An evening drenched in colours of Gujarat | india | Hindustan Times
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An evening drenched in colours of Gujarat

india Updated: Feb 19, 2007 01:20 IST
Highlight Story

THE SIXTH day of the silver jubilee celebrations at Bharat Bhavan distinguished Gujarat in a very vibrant manner.  Twirling glass-studded ghagras, embroidered cholis, multi-hued duppattas and vibrant turbans with beautifully laced dandiyas clearly stood out during the colourful dance forms presented by ‘Niyati’ and ‘Shiv Shakti Yuvak Mandal’ (Chinchli) — two prominent cultural troupes representing the land of  ‘Garba’ and ‘Dandiya Raas’.

The folk revelry began with a traditional dance form  ‘Mata Ka Garba’ wherein women observe a nine-day fast and worship goddess ‘Ambika’ and sing devotional songs and dance around the ‘Garbha’ (clay pot) and invocate the Shakti to bestow them with the strength and courage to fight evil forces.

Young girls swayed to the folk tunes emanating from the Dholak, synthesiser and Shehnai while holding ‘ diyas’ in both the hands that divinely lit up the atmosphere at the open-air auditorium housing hundreds of audience watching the item spellbound. This was followed by a Holi number characteristically belonging to Rajasthan with the girls gyrating to the famous tunes of ‘Holiya Ma Udere Gulal, Kahio Mangetar se’.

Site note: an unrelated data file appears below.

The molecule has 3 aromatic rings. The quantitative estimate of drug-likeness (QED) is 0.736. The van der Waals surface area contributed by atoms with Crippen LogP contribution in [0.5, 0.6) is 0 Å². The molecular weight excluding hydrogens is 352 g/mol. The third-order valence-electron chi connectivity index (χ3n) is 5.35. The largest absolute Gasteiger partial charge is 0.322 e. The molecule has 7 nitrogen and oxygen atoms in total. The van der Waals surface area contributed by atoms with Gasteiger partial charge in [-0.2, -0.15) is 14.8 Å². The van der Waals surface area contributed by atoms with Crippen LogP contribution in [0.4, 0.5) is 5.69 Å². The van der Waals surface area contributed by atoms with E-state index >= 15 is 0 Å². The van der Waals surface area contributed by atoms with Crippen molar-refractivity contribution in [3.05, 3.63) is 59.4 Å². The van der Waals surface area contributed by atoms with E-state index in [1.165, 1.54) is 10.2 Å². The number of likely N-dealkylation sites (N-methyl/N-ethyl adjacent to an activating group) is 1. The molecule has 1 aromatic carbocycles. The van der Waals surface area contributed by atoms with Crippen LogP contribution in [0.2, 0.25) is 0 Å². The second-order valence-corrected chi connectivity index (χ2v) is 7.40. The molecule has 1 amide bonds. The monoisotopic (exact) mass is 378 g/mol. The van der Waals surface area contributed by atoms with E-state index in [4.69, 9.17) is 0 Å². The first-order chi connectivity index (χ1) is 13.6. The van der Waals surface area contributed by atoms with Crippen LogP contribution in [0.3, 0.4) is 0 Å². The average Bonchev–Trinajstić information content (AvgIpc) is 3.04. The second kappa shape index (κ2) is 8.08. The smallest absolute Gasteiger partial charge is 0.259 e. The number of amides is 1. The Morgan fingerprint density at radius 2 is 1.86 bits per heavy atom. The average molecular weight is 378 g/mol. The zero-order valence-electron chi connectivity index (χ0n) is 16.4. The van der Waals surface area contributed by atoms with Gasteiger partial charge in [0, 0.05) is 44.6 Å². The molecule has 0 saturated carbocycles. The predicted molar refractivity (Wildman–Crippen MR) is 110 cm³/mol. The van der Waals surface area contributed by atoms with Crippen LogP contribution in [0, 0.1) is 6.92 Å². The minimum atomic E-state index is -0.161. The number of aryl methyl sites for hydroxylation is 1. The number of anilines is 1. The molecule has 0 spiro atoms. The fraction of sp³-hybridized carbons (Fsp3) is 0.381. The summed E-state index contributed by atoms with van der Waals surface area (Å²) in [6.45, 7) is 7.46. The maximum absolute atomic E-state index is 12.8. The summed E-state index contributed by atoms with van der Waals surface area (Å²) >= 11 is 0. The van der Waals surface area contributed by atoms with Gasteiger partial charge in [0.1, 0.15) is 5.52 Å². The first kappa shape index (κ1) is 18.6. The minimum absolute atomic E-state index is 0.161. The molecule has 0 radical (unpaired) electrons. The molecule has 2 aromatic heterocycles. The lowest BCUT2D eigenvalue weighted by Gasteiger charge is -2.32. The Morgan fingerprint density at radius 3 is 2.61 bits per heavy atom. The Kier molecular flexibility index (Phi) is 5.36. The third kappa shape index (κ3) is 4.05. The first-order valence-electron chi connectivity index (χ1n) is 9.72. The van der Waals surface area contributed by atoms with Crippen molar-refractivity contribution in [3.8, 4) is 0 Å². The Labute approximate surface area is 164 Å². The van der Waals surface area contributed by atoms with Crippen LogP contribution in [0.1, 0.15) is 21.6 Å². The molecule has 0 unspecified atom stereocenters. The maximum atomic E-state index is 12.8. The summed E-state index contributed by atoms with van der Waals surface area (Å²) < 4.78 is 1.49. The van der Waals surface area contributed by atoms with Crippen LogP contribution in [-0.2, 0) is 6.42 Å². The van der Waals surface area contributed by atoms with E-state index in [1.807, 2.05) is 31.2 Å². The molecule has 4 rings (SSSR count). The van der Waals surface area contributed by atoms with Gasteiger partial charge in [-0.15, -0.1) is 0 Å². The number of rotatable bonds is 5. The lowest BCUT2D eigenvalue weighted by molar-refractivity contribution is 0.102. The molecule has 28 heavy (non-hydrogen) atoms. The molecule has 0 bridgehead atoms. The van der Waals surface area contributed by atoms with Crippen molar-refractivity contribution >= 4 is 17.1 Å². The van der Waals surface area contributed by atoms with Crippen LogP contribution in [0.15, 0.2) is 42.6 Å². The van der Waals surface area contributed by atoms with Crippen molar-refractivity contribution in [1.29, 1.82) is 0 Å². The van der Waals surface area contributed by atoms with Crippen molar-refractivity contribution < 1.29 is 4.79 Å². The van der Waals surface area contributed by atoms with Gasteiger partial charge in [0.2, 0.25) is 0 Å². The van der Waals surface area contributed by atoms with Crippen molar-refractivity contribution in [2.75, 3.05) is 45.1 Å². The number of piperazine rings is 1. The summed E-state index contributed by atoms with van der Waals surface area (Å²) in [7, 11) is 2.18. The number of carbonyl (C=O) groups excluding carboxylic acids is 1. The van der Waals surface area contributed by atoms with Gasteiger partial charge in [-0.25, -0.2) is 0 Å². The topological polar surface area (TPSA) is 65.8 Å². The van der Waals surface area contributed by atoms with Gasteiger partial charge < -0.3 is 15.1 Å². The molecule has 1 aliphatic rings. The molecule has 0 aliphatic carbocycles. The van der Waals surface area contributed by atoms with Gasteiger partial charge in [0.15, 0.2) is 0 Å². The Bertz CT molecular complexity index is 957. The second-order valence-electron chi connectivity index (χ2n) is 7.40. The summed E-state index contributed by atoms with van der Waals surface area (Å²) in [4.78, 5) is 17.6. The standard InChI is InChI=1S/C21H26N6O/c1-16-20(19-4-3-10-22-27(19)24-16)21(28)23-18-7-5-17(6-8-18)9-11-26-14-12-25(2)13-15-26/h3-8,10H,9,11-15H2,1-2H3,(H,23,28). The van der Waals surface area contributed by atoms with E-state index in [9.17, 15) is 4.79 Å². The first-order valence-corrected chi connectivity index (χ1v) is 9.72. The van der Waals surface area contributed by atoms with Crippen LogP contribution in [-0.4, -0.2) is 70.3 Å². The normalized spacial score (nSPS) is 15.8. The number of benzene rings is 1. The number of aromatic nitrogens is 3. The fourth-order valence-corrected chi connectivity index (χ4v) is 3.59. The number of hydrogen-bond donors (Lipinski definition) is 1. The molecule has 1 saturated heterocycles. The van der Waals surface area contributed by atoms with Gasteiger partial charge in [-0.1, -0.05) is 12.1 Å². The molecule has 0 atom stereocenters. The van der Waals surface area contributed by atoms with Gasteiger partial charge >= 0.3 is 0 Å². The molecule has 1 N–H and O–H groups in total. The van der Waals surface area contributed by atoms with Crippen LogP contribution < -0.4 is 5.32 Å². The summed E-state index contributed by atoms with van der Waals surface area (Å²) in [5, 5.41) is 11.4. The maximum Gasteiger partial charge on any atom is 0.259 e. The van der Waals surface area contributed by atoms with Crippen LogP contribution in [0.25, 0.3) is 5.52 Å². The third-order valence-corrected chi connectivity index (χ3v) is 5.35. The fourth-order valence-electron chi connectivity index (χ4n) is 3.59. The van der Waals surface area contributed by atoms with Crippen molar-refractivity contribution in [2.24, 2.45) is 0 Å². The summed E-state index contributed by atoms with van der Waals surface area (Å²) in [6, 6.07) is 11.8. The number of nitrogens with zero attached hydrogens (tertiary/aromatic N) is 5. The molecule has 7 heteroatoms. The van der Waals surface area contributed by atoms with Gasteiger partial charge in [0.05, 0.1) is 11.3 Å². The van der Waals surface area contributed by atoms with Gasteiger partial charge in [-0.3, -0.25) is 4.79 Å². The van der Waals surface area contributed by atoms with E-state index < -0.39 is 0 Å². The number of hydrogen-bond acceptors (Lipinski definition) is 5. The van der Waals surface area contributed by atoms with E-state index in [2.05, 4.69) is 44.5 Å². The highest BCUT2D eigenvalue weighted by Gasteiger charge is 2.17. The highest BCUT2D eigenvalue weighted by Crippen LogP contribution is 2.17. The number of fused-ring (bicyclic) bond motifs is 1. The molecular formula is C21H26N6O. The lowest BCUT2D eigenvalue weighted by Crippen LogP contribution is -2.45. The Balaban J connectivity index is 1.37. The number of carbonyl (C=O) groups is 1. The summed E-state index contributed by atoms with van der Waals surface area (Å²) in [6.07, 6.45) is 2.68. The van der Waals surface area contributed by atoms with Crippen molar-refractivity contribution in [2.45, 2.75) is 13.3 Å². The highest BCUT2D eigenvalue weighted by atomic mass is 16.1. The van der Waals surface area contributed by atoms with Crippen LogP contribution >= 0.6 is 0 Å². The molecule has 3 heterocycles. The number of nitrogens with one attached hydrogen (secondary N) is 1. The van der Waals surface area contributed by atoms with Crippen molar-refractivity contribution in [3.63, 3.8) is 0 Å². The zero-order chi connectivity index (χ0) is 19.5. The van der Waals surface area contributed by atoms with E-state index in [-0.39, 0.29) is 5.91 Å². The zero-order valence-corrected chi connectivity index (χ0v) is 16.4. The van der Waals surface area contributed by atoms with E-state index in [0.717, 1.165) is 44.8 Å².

Other situationally choreographed pieces included ‘Banjara Nritya’ and ‘Hudo Nritya’ which typically went on to capture the emotions of nomadic dancers and young dating couples in rural fairs respectively. The rhythmic background score along with the mellifluous vocals provided by coordinator Niyati Dave up enthused the gathering that thoroughly enjoyed the live set-up and responded with timely applause.

The ‘Dangi Nritya’ was also performed to perfection by the tribal folk artistes of Chincli. This tribal dance is executed on the auspicious occasions of Holi, Diwali, Ganesh Chaturthi and ‘Bhootdev’ festivity. Beckoning their group deity, Lord Dungar Dev, these performers shook the floor with fast foot movements and repetitive clapping in their next recital called the ‘Dungar Dev Nritya. 

However, the most celebrated dance form called the Raas, which came in the end entertained the audience to the hilt to give a fitting finale to the entire programme. It brought alive the heavenly reverberations echoed by of the cosmic flutist Krishna and his endearing ‘gopis’ while playing around in the village environs…  All and all it was an evening dishing out pure rustic entertainment.

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